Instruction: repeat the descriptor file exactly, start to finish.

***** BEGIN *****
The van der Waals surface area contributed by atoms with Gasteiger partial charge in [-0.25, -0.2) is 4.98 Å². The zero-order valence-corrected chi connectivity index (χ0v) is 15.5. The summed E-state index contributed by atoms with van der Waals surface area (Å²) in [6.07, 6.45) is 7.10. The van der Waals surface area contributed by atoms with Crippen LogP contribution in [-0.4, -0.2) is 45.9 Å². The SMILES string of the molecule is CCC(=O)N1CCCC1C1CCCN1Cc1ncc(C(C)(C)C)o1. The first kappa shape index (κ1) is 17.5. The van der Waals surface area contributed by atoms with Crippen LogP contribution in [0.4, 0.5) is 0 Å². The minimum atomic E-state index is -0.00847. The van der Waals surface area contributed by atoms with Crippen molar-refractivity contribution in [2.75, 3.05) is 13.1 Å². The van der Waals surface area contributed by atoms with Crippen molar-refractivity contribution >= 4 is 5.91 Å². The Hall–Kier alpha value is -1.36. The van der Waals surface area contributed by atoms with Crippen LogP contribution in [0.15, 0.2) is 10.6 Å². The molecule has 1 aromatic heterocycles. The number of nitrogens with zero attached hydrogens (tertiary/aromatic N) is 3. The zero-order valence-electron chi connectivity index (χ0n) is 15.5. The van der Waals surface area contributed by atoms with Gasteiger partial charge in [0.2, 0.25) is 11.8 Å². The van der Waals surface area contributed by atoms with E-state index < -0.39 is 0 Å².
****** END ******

The van der Waals surface area contributed by atoms with Gasteiger partial charge in [-0.25, -0.2) is 4.98 Å². The zero-order valence-corrected chi connectivity index (χ0v) is 15.5. The summed E-state index contributed by atoms with van der Waals surface area (Å²) in [6.07, 6.45) is 7.10. The van der Waals surface area contributed by atoms with Crippen LogP contribution in [-0.4, -0.2) is 45.9 Å². The SMILES string of the molecule is CCC(=O)N1CCCC1C1CCCN1Cc1ncc(C(C)(C)C)o1. The first kappa shape index (κ1) is 17.5. The van der Waals surface area contributed by atoms with Crippen LogP contribution in [0.4, 0.5) is 0 Å². The minimum atomic E-state index is -0.00847. The van der Waals surface area contributed by atoms with Crippen molar-refractivity contribution in [2.75, 3.05) is 13.1 Å². The van der Waals surface area contributed by atoms with Crippen molar-refractivity contribution >= 4 is 5.91 Å². The Hall–Kier alpha value is -1.36. The van der Waals surface area contributed by atoms with Crippen LogP contribution in [0.15, 0.2) is 10.6 Å². The molecule has 1 aromatic heterocycles. The number of nitrogens with zero attached hydrogens (tertiary/aromatic N) is 3. The zero-order valence-electron chi connectivity index (χ0n) is 15.5. The van der Waals surface area contributed by atoms with Gasteiger partial charge in [0.2, 0.25) is 11.8 Å². The van der Waals surface area contributed by atoms with E-state index < -0.39 is 0 Å².